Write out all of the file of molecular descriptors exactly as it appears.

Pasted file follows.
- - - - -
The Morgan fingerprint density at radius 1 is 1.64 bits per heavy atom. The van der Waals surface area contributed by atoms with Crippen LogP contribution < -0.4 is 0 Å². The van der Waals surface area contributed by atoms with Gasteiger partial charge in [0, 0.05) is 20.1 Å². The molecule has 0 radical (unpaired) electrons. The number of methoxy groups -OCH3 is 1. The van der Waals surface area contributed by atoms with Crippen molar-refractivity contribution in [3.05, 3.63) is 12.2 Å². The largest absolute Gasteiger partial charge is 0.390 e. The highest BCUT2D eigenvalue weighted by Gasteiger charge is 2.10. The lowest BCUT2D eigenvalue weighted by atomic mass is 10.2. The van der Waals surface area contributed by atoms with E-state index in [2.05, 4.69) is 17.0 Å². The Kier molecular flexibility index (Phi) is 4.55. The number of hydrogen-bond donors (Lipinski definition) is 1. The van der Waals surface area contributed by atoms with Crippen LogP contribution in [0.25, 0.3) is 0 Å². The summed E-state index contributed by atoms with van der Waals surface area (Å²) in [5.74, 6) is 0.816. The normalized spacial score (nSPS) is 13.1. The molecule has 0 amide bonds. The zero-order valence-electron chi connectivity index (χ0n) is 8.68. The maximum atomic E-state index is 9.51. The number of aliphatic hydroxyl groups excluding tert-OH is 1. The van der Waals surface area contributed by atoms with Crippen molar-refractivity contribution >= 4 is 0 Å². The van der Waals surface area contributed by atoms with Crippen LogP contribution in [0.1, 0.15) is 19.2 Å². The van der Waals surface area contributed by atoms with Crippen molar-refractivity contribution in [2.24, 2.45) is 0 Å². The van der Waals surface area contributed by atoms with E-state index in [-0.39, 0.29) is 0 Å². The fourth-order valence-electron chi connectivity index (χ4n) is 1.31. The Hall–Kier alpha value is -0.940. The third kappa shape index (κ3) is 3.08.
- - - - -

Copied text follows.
The Morgan fingerprint density at radius 1 is 1.64 bits per heavy atom. The van der Waals surface area contributed by atoms with Crippen LogP contribution < -0.4 is 0 Å². The van der Waals surface area contributed by atoms with Gasteiger partial charge in [0, 0.05) is 20.1 Å². The molecule has 0 radical (unpaired) electrons. The number of methoxy groups -OCH3 is 1. The van der Waals surface area contributed by atoms with Crippen molar-refractivity contribution in [3.05, 3.63) is 12.2 Å². The largest absolute Gasteiger partial charge is 0.390 e. The highest BCUT2D eigenvalue weighted by Gasteiger charge is 2.10. The lowest BCUT2D eigenvalue weighted by atomic mass is 10.2. The van der Waals surface area contributed by atoms with E-state index in [2.05, 4.69) is 17.0 Å². The Kier molecular flexibility index (Phi) is 4.55. The number of hydrogen-bond donors (Lipinski definition) is 1. The van der Waals surface area contributed by atoms with Crippen LogP contribution in [0.25, 0.3) is 0 Å². The summed E-state index contributed by atoms with van der Waals surface area (Å²) in [5.74, 6) is 0.816. The normalized spacial score (nSPS) is 13.1. The molecule has 0 amide bonds. The zero-order valence-electron chi connectivity index (χ0n) is 8.68. The maximum atomic E-state index is 9.51. The number of aliphatic hydroxyl groups excluding tert-OH is 1. The van der Waals surface area contributed by atoms with Crippen molar-refractivity contribution >= 4 is 0 Å². The van der Waals surface area contributed by atoms with Crippen LogP contribution in [0.1, 0.15) is 19.2 Å². The van der Waals surface area contributed by atoms with Crippen molar-refractivity contribution in [2.24, 2.45) is 0 Å². The van der Waals surface area contributed by atoms with E-state index in [-0.39, 0.29) is 0 Å². The fourth-order valence-electron chi connectivity index (χ4n) is 1.31. The Hall–Kier alpha value is -0.940. The third kappa shape index (κ3) is 3.08.